Today’s Reading: Colossians 2:8-23

There is some things that as a welsh man you should know. Did you know for example, that Welshmen are prohibited from entering Chester before the sun rises – and have to leave again before the sun goes down, according to an old bylaw or that it is still technically OK to shoot a Welshman on a Sunday inside the city walls – as long as it’s after midnight and with a crossbow. What about that Oliver Cromwell decided he didn’t want people eating mince pies on Christmas Day, so banned them from doing so in the 17th century. Seemingly, you still can’t.

In Florida, a woman may be fined for falling asleep under a hair dryer. In Indiana, citizens are not allowed to attend a movie house or ride in a public streetcar within four hours after eating garlic.

We tend to think others are legalistic, but that we’re not. The fact is that we’re all legalistic by nature. We tend to judge others by our own standards of what is acceptable and what isn’t. In essence, we think our sins smell better than other people’s. As I’ve said before, we have very little tolerance for people who sin differently than we do.

Legalism can take a vibrant faith and make it dull and lifeless. It can evaporate enthusiasm, jettison joy, and stifle spirituality. Instead of finding freedom through Christ, many believers become burdened by the church.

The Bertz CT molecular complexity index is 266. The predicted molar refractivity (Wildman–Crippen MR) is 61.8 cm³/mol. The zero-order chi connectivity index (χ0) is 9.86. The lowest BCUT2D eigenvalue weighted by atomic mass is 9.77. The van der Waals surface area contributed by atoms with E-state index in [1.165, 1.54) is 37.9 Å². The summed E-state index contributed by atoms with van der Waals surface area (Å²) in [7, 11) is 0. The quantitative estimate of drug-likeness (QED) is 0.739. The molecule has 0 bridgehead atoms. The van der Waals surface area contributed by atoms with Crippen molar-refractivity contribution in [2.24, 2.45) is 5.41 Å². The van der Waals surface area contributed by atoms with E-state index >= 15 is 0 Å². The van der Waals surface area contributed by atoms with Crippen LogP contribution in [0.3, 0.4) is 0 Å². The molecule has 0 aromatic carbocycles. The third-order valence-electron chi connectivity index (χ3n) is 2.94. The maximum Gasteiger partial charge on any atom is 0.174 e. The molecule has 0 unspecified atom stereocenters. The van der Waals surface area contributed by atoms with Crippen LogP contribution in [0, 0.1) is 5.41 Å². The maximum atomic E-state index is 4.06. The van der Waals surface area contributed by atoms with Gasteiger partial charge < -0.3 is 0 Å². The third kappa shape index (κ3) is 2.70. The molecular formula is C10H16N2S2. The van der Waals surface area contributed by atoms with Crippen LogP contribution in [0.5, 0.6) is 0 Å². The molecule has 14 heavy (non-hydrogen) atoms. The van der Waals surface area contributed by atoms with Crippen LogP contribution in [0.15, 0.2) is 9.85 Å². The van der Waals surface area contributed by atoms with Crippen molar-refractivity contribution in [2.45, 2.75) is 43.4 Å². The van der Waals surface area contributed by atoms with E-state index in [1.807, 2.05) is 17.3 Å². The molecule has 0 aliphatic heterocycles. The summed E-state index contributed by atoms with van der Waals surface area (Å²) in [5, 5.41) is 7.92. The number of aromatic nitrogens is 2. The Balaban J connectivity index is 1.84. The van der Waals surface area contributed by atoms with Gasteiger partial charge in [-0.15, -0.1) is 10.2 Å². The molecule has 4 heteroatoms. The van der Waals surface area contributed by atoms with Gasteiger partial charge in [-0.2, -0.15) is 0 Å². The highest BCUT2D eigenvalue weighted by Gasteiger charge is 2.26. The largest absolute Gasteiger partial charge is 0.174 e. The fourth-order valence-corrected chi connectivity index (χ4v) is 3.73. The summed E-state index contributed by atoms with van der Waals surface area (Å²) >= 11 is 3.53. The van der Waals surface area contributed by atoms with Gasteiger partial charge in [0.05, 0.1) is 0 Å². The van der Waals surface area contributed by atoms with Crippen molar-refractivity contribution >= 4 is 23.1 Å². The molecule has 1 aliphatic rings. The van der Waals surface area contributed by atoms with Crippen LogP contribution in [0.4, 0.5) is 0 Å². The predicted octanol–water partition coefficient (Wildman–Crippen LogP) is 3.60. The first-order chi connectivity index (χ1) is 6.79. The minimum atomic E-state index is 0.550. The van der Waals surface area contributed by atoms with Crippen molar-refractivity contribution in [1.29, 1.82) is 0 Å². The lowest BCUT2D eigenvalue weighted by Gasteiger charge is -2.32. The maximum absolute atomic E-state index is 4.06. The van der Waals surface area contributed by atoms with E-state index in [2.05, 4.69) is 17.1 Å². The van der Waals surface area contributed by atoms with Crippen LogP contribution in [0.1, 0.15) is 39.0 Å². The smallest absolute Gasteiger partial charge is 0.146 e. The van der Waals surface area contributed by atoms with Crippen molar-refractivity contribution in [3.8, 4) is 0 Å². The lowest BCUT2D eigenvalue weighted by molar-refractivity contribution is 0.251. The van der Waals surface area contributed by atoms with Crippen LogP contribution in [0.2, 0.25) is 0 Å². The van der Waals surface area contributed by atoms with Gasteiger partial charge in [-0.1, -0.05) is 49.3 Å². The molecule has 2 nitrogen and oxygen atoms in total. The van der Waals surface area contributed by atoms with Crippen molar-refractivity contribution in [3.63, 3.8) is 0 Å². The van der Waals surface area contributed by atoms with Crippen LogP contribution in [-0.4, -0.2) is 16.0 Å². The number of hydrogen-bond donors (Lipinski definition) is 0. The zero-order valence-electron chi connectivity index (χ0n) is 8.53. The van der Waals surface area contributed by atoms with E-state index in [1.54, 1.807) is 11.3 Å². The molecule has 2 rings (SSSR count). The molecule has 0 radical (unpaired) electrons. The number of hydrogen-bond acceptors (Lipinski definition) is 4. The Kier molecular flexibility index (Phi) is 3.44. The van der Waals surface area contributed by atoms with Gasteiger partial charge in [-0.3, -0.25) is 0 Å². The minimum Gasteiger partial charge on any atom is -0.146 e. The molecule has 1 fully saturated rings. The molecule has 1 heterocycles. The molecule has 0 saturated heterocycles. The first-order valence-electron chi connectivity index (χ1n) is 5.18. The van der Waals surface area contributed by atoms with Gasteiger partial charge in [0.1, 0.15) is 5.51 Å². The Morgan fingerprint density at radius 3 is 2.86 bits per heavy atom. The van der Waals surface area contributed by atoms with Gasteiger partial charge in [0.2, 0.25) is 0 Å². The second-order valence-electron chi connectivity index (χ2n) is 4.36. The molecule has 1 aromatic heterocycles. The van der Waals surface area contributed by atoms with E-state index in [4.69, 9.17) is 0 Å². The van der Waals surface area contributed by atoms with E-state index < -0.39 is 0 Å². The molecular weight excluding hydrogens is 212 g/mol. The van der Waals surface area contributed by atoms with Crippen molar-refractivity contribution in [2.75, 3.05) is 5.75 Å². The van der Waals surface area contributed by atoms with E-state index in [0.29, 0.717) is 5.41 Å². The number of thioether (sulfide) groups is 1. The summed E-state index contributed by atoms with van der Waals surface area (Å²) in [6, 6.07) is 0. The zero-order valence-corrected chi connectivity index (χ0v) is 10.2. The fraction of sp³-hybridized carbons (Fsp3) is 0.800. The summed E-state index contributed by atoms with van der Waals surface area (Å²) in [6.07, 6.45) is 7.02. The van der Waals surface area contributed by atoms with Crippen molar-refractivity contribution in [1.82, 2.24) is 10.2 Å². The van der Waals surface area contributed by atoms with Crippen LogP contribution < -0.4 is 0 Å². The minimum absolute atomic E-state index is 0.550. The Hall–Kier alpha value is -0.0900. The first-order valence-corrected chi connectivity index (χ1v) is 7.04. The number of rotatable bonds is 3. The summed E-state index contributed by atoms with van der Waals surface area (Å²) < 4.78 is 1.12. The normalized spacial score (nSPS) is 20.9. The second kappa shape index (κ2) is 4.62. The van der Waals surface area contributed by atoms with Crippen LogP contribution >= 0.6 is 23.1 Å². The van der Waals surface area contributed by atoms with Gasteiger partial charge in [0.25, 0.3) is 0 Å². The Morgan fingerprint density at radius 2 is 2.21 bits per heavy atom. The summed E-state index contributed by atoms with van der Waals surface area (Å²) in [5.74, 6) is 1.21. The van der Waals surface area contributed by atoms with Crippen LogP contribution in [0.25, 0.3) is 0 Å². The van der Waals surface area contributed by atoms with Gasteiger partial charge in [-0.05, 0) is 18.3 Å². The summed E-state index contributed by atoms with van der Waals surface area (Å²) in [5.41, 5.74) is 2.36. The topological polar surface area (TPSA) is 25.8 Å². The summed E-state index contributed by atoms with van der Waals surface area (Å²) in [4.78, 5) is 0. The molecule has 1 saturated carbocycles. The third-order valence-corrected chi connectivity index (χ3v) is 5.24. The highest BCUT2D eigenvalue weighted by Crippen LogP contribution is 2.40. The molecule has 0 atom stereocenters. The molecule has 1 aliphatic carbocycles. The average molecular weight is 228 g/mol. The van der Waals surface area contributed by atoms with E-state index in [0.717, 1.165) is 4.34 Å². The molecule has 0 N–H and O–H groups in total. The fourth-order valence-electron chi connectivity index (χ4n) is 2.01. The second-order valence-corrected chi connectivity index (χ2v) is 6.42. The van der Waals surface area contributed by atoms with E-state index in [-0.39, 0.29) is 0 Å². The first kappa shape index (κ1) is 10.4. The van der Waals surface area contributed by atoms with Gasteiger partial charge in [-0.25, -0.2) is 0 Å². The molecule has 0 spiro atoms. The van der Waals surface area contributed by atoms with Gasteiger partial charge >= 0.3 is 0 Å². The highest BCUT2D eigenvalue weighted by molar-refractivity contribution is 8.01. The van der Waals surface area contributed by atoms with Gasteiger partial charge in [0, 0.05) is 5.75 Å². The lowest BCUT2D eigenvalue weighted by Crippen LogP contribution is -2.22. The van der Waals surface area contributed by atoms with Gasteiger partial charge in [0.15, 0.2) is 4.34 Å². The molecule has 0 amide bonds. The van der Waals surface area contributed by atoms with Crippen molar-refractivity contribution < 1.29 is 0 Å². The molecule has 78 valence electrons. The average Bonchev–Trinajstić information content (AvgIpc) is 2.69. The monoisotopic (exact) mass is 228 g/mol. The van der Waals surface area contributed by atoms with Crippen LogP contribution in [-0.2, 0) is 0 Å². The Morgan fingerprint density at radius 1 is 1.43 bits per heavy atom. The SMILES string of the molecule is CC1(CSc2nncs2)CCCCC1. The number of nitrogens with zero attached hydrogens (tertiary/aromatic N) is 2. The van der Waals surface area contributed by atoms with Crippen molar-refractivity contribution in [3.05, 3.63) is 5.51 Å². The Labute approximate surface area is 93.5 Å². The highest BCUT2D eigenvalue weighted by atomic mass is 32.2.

Legalism makes us narrow and divisive. The legalist insists that everyone live up to the standard they have adopted. In other words, everyone needs to be like me.  Legalism makes it impossible for people to see Jesus.

Legalism is weeds are under the surface in each of our lives. Kneeling to pray is a good thing but it can easily become the standard by which we judge other people’s spirituality. In short, if we’re not careful we’ll default to a performance-based discipleship.

That’s exactly what was starting to happen in the church at Colosse. The New Testament books of Romans, Galatians, and Hebrews also lampoon legalism. We must be taught over and over that everything is by grace. We’re saved by grace and we grow by grace.

Paul tells us that we don’t belong to the world anymore. We don’t get to heaven by following a list of do’s and don’ts. And, we don’t live the Christian life that way either. We cannot earn God’s favour. All we can do is receive it. Charles Spurgeon puts it this way: “I have found, in my own spiritual life, that the more rules I lay down for myself, the more sins I commit.”

The best way to pull the weeds of legalism is to remember our legal position before God ­ we are complete, alive, forgiven, and we have the victory.

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